WASHINGTON—Clarence Paul Ratliff was sitting in the cockpit of his Grumann F6F Hellcat on the flight deck of the U.S.S. Aircraft Carrier Saratoga (CV-3) at 1700 hours (5 p.m. local time), Feb. 21, 1945, when he heard someone tapping on the side of the aircraft.
Adrenalin flowing and already a veteran of the European Theater of Operations after having supported the invasion of Southern France, the 22-year-old Oklahoman was as primed for action as was his fighter plane sitting atop a catapult in “Ready One” status in case he was needed to help provide air support for the Marines fighting on the nearby Japanese-held island of Iwo Jima.
Ratliff, now 92, and a longtime member of Washington, First, recalled what happened next in the book, My Father, My Friends—Memories of World War II by Sparky Barnes Sargent.
“Someone I didn’t recognize knocked on the side of my Hellcat and told me, ‘I’m a night fighter, and I’m taking your place now.’ I got out of the catapult and went down the ladder at the 5-inch gun mount—and right then General Quarters was called and the Japanese started firing. About that same time, the airplane sitting on that catapult was taken out by a kamikaze pilot.”
Sitting recently at the dining table in the home he and his late wife, Juanita, built in 1975 on her family’s Indian allotment homestead, this soft-spoken, modest, unassuming American hero—although he is uncomfortable with anyone using that term to describe him—credits Jesus Christ for everything in his life.
“I got out of that airplane and I hadn’t walked very far, and my airplane was gone,” he said quietly, his eyes misting. “A kamikaze pilot had hit it. In the next day or two, a Chief Petty Officer and I dug the Japanese pilot out of the lower decks and I still have a part of his diary somewhere.”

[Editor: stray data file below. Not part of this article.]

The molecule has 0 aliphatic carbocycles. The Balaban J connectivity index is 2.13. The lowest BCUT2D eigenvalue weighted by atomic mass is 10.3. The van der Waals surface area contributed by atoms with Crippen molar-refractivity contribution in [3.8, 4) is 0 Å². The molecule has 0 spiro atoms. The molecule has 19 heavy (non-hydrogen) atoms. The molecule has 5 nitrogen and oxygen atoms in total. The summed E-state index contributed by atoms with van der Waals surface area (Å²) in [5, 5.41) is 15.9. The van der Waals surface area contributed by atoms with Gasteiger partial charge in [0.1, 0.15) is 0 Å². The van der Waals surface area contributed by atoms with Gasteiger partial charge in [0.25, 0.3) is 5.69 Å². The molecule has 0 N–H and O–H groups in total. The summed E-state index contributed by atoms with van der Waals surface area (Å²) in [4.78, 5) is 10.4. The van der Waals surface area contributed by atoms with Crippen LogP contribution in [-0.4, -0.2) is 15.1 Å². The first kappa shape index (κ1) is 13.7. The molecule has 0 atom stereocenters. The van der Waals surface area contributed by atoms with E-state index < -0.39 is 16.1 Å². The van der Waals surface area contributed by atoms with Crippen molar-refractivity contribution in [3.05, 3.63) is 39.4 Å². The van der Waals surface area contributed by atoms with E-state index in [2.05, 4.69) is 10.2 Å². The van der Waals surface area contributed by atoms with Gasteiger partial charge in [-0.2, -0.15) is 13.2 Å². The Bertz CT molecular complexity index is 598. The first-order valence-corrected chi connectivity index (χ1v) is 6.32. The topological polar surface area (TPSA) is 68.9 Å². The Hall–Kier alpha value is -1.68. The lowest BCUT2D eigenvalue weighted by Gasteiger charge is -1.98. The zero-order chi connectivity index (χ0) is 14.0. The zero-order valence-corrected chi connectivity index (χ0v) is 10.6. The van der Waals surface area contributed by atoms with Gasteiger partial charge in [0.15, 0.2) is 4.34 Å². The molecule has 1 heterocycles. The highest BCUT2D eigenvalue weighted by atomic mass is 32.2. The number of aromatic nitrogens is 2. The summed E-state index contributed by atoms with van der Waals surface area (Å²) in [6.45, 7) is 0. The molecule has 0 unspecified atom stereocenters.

According to the U.S. Department of Veteran Affairs, there are about 1.8 million of the 16.1 million World War II veterans still living, with an estimated 850 dying every day.
Ratliff, a Choctaw, enlisted in the U.S. Navy on Aug. 28, 1942 as a 20-year-old who was 5-8 and weighed 135 pounds. He left the service almost exactly four years later. Sargent’s book lists him as having earned several decorations, including the Air Medal with three Gold Stars; the Bronze Star with a “V,” American Campaign; European-African-Middle Eastern Campaign with one star; Asiatic-Pacific Campaign with three stars; Liberation of the Philippines; Expeditions (For U.S. Navy Service) and the World War II Victory Medal. He had flown the Boeing Stearman N2S, Vultee SNV Valiant, North American SNJ, Vought F4U-1 Corsair and Hellcat aircraft while participating in the Invasions of Southern France, Iwo Jima and Okinawa.
As such, he fit perfectly the definition of a member of the “Greatest Generation” as specified by Tom Brokaw in the book by the same name:
“They answered the call to save the world from the two most powerful and ruthless military machines ever assembled, instruments of conquest in the hands of fascist maniacs. They faced great odds and a late start, but they did not protest. They succeeded on every front . . . As they now reach the twilight of their adventurous and productive lives, they remain, for the most part, exceptionally modest . . . In a deep sense they didn’t think that what they were doing was that special, because everyone else was doing it too.”
— Tom Brokaw, The Greatest Generation.
Ratliff, who still helps run the 200-acre 3R Bar Ranch—a Limousin cattle operation designated an Oklahoma Centennial Ranch—with his son, Paul Dewayne Ratliff, an agent for Travelers Insurance and also the Mayor of Washington, said he “loved” the Navy. But, he loved and respected his wife, Juanita, even more.
“I loved everything about the Navy. In fact, I wanted to stay in the Navy after the war,” he asserted. “And, when the war was over, they were going to transfer me to Hawaii. But, Juanita and me at that time had one child and she said, ‘Hon, it’s just too far from mama.’ See, she had stayed with her mama all during the war while I was gone, and I had to respect her wishes.”
So, back to McClain County they came.
But, flying was still in his blood, so Ratliff joined the Naval Reserve and drove to Dallas every other weekend and flew his beloved Hellcats. He remained in the Reserves “for quite a few years,” he said. Ratliff later had a 26-year career with Aero Commander/Rockwell in Oklahoma City.